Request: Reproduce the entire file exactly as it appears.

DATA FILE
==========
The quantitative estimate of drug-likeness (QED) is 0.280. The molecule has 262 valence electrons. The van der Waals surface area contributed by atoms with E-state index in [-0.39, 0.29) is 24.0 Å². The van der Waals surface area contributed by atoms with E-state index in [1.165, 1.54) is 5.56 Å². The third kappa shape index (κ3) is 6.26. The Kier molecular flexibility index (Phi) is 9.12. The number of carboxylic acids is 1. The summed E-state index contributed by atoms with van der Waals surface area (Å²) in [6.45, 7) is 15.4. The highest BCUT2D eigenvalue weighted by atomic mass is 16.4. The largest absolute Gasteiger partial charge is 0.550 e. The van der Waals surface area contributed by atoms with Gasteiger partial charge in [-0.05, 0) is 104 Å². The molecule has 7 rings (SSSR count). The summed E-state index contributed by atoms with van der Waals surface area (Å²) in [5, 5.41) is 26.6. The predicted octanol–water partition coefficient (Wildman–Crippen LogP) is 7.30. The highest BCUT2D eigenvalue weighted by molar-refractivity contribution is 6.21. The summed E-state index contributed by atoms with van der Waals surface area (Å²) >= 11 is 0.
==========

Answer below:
The quantitative estimate of drug-likeness (QED) is 0.280. The molecule has 262 valence electrons. The van der Waals surface area contributed by atoms with E-state index in [-0.39, 0.29) is 24.0 Å². The van der Waals surface area contributed by atoms with E-state index in [1.165, 1.54) is 5.56 Å². The third kappa shape index (κ3) is 6.26. The Kier molecular flexibility index (Phi) is 9.12. The number of carboxylic acids is 1. The summed E-state index contributed by atoms with van der Waals surface area (Å²) in [6.45, 7) is 15.4. The highest BCUT2D eigenvalue weighted by atomic mass is 16.4. The largest absolute Gasteiger partial charge is 0.550 e. The van der Waals surface area contributed by atoms with Gasteiger partial charge in [-0.05, 0) is 104 Å². The molecule has 7 rings (SSSR count). The summed E-state index contributed by atoms with van der Waals surface area (Å²) in [5, 5.41) is 26.6. The predicted octanol–water partition coefficient (Wildman–Crippen LogP) is 7.30. The highest BCUT2D eigenvalue weighted by molar-refractivity contribution is 6.21. The summed E-state index contributed by atoms with van der Waals surface area (Å²) >= 11 is 0.